Chuck
The Phil Klemmer Interview

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"Mr. And Mrs. Smith Meets The Office"

CB: Do you guys still talk shop at all?

PK: Yeah, I mean, on our weekly tennis night, there's a lot of television talk now between sets, which is very funny, but we're just also in similar places in life -- he just had a kid, I have a couple of little kids, you know. And we had a pilot together last year. He's the sort of guy that…you know television, from a business standpoint, is totally brutal and scary and dehumanizing, but you sort of find these people -- if you look at anybody, if you sort of play IMDb games with anybody, you can isolate this great corps of people. I hope that whatever came out of Veronica Mars, the clumping of Diane ["Ruggiero" -- CB] and Rob and John and me, I hope that's something we'll come back to. They're pretty incredible people.

CB: Tell me a little more about the differences between the setups on Chuck and Veronica Mars.

PK: Well, Chuck is a larger-budgeted operation, which I thought was going to solve every problem we ever had on Veronica Mars. But I sort of realized that doing action and comedy at the same time, they're both really demanding genres, so pretty much all the fat I thought there would be on Chuck didn't exist -- instead, we're back to the Veronica Mars mindset where you as a writer are thinking about your number of scenes, and which ones you're going to get on your standing sets, and how you can sort of save money here and streamline story there, which is cool, you know? That's what a producer is supposed to do. But I just thought we'd be rolling in money and be like, "Oh, we'll fix it in post!"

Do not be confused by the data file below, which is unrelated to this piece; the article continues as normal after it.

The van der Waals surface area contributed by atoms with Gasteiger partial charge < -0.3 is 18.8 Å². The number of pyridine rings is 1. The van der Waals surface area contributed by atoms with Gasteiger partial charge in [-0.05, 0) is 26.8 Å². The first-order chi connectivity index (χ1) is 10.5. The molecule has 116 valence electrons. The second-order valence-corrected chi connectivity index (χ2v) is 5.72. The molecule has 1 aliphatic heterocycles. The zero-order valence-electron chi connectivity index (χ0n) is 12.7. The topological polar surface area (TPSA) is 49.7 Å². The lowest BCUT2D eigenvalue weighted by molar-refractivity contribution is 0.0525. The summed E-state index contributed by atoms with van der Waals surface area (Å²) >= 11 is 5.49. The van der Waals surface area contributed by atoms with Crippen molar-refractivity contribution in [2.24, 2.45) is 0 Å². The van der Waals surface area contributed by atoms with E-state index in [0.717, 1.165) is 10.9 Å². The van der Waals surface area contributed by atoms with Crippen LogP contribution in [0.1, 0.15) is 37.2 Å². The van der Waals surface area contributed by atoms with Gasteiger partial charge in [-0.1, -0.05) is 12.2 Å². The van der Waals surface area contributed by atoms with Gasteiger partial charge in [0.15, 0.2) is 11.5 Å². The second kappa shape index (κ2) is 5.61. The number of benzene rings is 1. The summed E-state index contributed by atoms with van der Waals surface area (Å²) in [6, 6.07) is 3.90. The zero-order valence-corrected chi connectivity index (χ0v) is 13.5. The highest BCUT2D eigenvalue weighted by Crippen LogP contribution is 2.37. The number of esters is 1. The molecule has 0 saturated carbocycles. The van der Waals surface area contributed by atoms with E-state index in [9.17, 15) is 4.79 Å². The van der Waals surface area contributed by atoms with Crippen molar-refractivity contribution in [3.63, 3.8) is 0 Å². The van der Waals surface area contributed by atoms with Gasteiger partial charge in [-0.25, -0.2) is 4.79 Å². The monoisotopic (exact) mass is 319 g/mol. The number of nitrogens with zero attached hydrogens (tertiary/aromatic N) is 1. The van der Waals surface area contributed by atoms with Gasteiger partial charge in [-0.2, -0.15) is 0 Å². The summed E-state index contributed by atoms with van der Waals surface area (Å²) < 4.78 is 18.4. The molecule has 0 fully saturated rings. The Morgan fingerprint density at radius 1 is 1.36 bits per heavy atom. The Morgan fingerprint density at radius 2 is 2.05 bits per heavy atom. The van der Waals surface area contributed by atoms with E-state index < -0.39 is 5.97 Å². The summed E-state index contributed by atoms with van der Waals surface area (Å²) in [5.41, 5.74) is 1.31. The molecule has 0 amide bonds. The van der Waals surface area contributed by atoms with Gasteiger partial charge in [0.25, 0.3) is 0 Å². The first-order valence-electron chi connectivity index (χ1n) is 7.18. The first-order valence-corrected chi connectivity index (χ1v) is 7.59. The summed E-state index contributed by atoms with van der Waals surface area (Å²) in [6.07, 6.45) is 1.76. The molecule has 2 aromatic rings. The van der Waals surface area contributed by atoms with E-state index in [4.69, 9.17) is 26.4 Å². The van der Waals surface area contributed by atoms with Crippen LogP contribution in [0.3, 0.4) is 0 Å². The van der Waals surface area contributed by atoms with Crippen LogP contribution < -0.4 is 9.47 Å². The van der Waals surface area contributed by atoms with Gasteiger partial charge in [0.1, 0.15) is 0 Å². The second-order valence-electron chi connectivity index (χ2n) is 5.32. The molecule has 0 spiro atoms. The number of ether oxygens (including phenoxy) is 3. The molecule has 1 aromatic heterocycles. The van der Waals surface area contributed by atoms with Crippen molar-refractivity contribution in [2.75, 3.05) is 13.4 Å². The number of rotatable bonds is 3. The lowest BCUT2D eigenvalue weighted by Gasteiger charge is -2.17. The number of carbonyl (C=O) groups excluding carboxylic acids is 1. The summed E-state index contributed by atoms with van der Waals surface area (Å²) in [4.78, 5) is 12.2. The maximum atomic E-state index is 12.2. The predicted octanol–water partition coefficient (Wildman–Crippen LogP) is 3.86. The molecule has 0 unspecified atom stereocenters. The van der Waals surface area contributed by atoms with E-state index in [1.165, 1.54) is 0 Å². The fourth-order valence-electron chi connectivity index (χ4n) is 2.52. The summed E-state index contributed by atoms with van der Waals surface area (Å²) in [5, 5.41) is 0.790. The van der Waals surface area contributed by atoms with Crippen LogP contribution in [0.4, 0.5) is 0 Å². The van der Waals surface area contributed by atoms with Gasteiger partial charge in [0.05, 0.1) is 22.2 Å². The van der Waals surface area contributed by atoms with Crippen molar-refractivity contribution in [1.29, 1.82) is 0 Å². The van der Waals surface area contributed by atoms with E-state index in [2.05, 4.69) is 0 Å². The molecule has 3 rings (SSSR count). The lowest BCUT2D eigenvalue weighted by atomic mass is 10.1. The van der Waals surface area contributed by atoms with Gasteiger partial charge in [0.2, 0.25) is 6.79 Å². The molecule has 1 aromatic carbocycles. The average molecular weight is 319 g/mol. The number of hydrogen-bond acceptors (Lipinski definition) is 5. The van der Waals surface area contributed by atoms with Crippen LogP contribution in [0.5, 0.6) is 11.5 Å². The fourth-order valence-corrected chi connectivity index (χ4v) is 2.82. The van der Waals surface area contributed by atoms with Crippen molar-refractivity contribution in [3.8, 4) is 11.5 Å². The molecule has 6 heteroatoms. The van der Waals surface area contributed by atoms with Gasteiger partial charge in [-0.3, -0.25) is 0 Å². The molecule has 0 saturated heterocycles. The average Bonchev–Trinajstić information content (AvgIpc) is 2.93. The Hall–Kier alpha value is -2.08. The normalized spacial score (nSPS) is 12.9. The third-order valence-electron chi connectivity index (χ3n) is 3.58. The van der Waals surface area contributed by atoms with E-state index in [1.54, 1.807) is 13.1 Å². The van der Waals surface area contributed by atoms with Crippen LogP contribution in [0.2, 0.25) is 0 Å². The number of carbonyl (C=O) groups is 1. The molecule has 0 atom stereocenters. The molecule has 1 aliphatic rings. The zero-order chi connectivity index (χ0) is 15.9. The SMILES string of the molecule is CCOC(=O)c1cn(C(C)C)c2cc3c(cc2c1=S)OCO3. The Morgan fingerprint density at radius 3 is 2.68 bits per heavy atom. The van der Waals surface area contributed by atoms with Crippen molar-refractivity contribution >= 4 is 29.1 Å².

CB: Such a good epitaph for a lot of productions.

PK: [laughs] Yeah.

CB: So moving on, when you have a team of writers, it seems like everyone is going to have his or her own personal stamp on each character. For example, when I was recapping Buffy The Vampire Slayer, which was on for seven seasons, some of the more attentive viewers could pick out which writer was writing which character which way. I know it's one of the responsibilities of the showrunner to make sure that each character's voice is reasonably consistent, but has there ever been a situation where the showrunner told you or someone else that the voice of the character was getting a little off, or where you disagreed about it?

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Chuck

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